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Nursing-Sensitive Outcomes Data Collection in Acute Care and Long-Term-Care Settings

Doran, Diane M.; Harrison, Margaret B.; Laschinger, Heather S.; Hirdes, John P.; Rukholm, Ellen; Sidani, Souraya; Hall, Linda McGillis; Tourangeau, Ann E.

FEATURES

Background: Most administrative databases do not contain good information about nursing-sensitive outcomes.

Objectives: To determine (a) the reliability of the instruments measuring nursing-sensitive outcomes, (b) whether the outcome measures are sensitive to changes in patients' health, and (c) whether the outcome measures are associated with nursing interventions.

Methods: The sample consisted of 890 patients from acute care hospitals and long-term-care facilities. A repeated measures design was used. Functional status was assessed on admission and discharge using Minimum Data Set 2.0 items. Symptom (pain, nausea, dyspnea, fatigue) frequency and severity were assessed with 4-point and 11-point numeric scales, respectively. Therapeutic self-care was assessed on discharge from acute care. Nursing interventions were assessed by documentation review.

Results: The outcome measures demonstrated very good interrater reliability with weighted Kappa ranging from .64 to .93. The internal consistency reliability was high for functional status and therapeutic self-care. The outcome tools were sensitive to change in patient condition. Select nursing interventions were related to functional status, therapeutic self-care, and symptom outcomes.

Discussion: The findings suggest that nurses are able to collect data on nursing-sensitive patient outcomes in a reliable and valid way.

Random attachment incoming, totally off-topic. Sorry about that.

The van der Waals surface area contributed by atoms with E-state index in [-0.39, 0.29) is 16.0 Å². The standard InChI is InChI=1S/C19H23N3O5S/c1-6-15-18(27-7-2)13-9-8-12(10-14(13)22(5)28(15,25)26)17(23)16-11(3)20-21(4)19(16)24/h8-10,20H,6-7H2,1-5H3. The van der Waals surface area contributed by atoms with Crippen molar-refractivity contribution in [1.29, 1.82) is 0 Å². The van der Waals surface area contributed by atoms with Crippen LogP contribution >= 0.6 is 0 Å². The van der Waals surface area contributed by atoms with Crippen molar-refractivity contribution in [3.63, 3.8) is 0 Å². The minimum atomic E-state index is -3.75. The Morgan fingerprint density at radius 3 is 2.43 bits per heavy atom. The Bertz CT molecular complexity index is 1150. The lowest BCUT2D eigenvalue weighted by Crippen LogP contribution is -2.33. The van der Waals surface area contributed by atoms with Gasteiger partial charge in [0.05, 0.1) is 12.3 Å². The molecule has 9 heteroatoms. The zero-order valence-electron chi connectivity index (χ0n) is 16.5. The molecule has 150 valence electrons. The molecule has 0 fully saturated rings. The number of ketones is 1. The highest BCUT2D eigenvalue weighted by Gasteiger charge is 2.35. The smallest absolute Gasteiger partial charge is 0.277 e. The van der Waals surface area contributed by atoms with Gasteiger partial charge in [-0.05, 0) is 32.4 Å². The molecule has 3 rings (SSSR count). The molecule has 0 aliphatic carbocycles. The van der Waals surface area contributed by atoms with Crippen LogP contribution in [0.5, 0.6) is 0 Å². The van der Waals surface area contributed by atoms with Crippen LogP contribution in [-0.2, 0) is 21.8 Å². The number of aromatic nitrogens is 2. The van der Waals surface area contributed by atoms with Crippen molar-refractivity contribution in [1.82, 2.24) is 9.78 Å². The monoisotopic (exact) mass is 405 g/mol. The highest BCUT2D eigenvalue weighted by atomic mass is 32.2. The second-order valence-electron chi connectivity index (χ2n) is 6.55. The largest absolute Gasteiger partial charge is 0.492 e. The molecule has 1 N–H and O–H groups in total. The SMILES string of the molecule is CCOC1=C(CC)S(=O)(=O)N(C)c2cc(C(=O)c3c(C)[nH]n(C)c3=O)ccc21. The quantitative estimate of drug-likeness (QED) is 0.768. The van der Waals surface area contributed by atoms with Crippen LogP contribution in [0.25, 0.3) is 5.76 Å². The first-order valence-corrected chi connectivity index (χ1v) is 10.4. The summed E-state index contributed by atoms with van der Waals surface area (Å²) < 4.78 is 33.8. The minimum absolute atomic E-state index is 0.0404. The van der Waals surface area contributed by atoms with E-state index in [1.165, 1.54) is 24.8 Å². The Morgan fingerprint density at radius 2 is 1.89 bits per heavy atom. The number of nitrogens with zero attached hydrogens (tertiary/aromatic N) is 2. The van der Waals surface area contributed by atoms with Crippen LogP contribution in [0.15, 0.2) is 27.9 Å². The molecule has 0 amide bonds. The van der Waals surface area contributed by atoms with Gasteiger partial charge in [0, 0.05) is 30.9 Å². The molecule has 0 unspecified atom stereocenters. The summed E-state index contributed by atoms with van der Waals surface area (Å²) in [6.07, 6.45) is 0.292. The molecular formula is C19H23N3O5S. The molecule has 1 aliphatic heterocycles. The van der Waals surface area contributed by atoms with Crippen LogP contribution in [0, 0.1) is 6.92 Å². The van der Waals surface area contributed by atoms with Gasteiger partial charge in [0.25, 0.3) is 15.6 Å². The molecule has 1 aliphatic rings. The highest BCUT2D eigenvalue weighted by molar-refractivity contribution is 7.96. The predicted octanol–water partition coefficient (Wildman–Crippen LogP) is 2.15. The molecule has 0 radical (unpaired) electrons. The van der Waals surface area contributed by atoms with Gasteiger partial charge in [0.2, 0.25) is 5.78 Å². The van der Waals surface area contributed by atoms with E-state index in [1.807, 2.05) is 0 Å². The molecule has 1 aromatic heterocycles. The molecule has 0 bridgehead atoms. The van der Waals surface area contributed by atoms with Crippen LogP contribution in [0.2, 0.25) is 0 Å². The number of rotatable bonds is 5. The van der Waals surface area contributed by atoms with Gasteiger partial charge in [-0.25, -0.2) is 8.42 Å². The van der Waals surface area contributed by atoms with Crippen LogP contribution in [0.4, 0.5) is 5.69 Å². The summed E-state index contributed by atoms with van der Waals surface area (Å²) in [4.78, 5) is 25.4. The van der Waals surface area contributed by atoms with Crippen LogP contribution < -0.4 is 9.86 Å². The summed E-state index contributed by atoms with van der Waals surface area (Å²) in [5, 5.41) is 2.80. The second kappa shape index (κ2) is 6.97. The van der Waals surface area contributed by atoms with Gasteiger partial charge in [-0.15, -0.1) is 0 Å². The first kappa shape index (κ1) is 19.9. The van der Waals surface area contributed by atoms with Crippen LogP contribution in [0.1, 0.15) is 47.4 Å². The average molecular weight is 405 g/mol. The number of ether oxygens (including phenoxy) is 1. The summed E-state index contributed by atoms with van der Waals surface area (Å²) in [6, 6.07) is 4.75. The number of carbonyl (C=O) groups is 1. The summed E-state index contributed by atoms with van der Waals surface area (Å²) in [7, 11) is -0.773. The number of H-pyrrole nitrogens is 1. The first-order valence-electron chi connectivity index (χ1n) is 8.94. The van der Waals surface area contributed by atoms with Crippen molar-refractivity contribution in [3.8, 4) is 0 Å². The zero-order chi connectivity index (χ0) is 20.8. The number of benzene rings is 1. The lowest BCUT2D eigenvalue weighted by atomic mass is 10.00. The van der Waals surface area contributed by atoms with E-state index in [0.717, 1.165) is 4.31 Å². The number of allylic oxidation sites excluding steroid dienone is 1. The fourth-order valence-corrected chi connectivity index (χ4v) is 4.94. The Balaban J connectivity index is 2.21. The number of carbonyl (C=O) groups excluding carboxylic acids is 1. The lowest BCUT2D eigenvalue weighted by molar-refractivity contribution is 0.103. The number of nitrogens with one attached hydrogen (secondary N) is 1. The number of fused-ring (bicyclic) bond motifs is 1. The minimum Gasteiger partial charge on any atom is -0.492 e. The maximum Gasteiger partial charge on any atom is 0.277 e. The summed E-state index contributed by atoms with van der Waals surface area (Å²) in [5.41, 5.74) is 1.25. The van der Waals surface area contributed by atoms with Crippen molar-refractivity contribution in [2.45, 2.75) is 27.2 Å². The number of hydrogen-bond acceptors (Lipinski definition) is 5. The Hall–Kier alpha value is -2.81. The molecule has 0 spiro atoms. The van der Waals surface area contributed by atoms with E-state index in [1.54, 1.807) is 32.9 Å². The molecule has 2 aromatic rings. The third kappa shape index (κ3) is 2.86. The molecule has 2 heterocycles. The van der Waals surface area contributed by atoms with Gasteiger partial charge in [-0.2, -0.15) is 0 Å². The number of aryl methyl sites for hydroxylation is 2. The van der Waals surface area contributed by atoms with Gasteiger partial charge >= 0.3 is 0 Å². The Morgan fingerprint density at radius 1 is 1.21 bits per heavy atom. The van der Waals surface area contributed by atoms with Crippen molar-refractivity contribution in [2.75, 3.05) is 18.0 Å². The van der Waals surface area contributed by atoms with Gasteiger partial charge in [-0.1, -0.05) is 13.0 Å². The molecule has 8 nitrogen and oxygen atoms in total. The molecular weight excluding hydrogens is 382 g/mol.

Diane M. Doran, PhD, RN, FCAHS, is Professor, Associate Dean of Research and International Relations, Faculty of Nursing, University of Toronto; Nursing Health Services Research Unit, Toronto, Ontario, Canada.

Margaret B. Harrison, PhD, RN, is Associate Professor, School of Nursing, Faculty of Health Sciences, Queen's University, Kingston, Ontario, Canada.

Heather S. Laschinger, PhD, RN, is Professor, Associate Director of Research, School of Nursing, University of Western Ontario, London, Ontario; Nursing Health Services Research Unit, University of Toronto, Toronto, Ontario, Canada.

John P. Hirdes, PhD, is Professor, Department of Health Studies and Gerontology, University of Waterloo; and Scientific Director, Homewood Research Institute, Waterloo, Ontario, Canada.

Ellen Rukholm, PhD, RN, FCAHS, is Professor and Director, School of Nursing, Laurentian University; and Faculty member, Centre for Rural and Northern Health, Sudbury, Ontario, Canada.

Souraya Sidani, PhD, is Professor, Faculty of Nursing, University of Toronto; Nursing Health Services Research Unit, Toronto, Ontario, Canada.

Linda McGillis Hall, PhD, RN, is Associate Professor, Faculty of Nursing, University of Toronto; Nursing Health Services Research Unit, New Investigator, Canadian Institutes of Health Research, Toronto, Ontario, Canada.

Ann E. Tourangeau, PhD, RN, is Assistant Professor, Faculty of Nursing, University of Toronto; Adjunct Scientist, Institute for Clinical Evaluative Sciences in Ontario; Co-investigator, Nursing Health Services Research Unit; Career Scientist, Ontario Ministry of Health and Long-Term Care, Toronto, Ontario, Canada.

Accepted for publication November 21, 2005.

We gratefully acknowledge the Ontario Ministry of Health and Long-Term Care for their funding of this research. The opinions, results, and conclusions are those of the authors. No endorsement by the Ministry of Health and Long-Term Care is intended or should be inferred.

Corresponding author: Diane M. Doran, PhD, RN, FCAHS, Faculty of Nursing, Nursing Health Services Research Unit, University of Toronto, #215-155 College Street, Toronto, ON, Canada M5T 1P8 (e-mail: diane.doran@utoronto.ca).

© 2006 Lippincott Williams & Wilkins, Inc.